When Congress Tried To Rule

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Notwithstanding these divisive influences, the lineup in the Congress was not such as to make a break with the Executive inevitable. The Radicals controlled the House, but in the Senate the balance of power lay with perhaps a dozen Republican moderates of the caliber of William Pitt Fessenden of Maine and Lyman Trumbull of Illinois. Where the South was concerned the moderates harbored no vindictive or nakedly political aims. Their one demand was that as a price for readmission to the Union the seceded states give concrete evidence of their willingness to extend the blessings of the Bill of Rights to some four million newly freed Negroes.

Had Johnson seen fit to make concessions in this direction, thus inviting the support of the moderates, he might have triumphed, but he would not; he believed that the extension of civil and political rights to the Negroes was a state matter and that the federal government should refrain from interfering—at least until such time as the South was once more fully represented in Congress. Even without making any concessions he might have salvaged a part of his program had the Radicals not been led by Thad Stevens, a political strategist of unique abilities. Johnson made no concessions and Stevens made many, playing his cards so ably that by the end of 1866 the President was locked in deadly combat not merely with the Radicals but with practically the whole congressional majority.

From this point on, the real issue ceased to be who was to control Reconstruction, the Congress or the Executive. The issue had become who was to control the government. In December of 1865 the mood of Congress was merely aggressive. A year later it had become conspiratorial.

Johnson’s enemies tried to justify their course by accusing him of conspiracy. The closing days of 1866 found Congressman George S. Boutwell, the fiery Massachusetts Radical, closeted with Secretary of War Stanton. One can imagine Stanton’s perfumed beard chopping the air as he poured into Boutwell’s receptive ears a tale rife with alarums and horrible imaginings.

The Secretary, according to Boutwell’s Reminiscences , said that the President had issued orders to the Army “of which neither he nor General [of the Army] Grant had any knowledge.” He “apprehended an attempt by the President to reorganize the government by the assembling of a Congress in which members of the seceding states and Democratic members from the North might obtain control through the aid of the Executive.” Boutwell agreed with Stanton that the President’s powers must be limited. Then and there, under Stanton’s dictation, he drafted a measure making it a “misdemeanor for the President to transmit orders to any officer of the army except through the General of the Army.” Added to this were other provisions forbidding the President to remove the General of the Army—or, for that matter, even to assign him to duty outside the capital—without the advice and consent of the Senate.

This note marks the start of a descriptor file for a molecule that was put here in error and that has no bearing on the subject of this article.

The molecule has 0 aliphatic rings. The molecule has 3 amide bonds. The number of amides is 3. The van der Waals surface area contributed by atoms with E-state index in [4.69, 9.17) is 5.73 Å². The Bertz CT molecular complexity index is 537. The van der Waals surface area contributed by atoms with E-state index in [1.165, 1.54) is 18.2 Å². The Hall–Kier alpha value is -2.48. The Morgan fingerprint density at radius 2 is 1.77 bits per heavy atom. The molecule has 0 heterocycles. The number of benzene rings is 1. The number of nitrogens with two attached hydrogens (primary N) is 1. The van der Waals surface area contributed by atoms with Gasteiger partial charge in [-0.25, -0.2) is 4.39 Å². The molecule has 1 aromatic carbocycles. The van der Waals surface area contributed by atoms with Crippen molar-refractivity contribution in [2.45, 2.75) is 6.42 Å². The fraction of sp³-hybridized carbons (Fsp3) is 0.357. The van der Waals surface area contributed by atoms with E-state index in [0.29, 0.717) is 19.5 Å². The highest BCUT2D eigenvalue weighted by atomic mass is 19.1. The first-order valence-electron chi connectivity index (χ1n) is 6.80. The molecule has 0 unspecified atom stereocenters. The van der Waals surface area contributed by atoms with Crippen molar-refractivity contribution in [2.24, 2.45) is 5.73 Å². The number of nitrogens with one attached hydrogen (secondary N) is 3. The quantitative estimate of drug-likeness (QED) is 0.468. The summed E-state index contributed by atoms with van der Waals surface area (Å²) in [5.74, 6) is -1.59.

This flagrant attempt to strip Johnson of his prerogatives as Commander in Chief was attached to the Army Appropriation Bill of 1867. Rather than leave the military without funds, the President signed it, taking care in his return message to note that the rider attacking his powers was unconstitutional.

The conspiratorial mood of Congress was further expressed by the passage of other bills, including the Tenure of Office Act, aimed at clipping the President’s wings. In the House, Stevens was describing the legislature as “the sovereign power of the country” and thundering that “though the President is Commanderin-chief, Congress is his commander, and God willing, he shall obey!”

In the Senate, slender and dignified John Sherman, brother of the Civil War general, while demurring at the Tenure of Office Act, was supporting the rest of the Radical program with a zeal typical of other erstwhile moderates who had seen the light and reformed. “The executive department of a republic like ours,” Senator Sherman would write later, in summation, “should be subordinate to the legislative department. The President should obey and enforce the laws, leaving to the people the duty of correcting any errors committed by their representatives in Congress.”

Nor was Congress content to chip away at the powers of the Executive. It applied its chisel also to the foundations of the Supreme Court. In the first of the four acts embodying the congressional plan of Reconstruction, the judiciary—both federal and local—was made subsidiary to the military in ten Southern states; and by the Habeas Corpus Act of 1867, state courts were forbidden to issue writs of habeas corpus except under certain circumstances. Four other acts were aimed at the Supreme Court, and while not all of them passed, together they constituted a threat to which the Court reacted as desired: in at least two cases involving defiant Southern editors, the justices took refuge in technicalities to avoid decisions that might have overturned the bayonet-carpetbag-scalawag rule that Congress had imposed upon the South.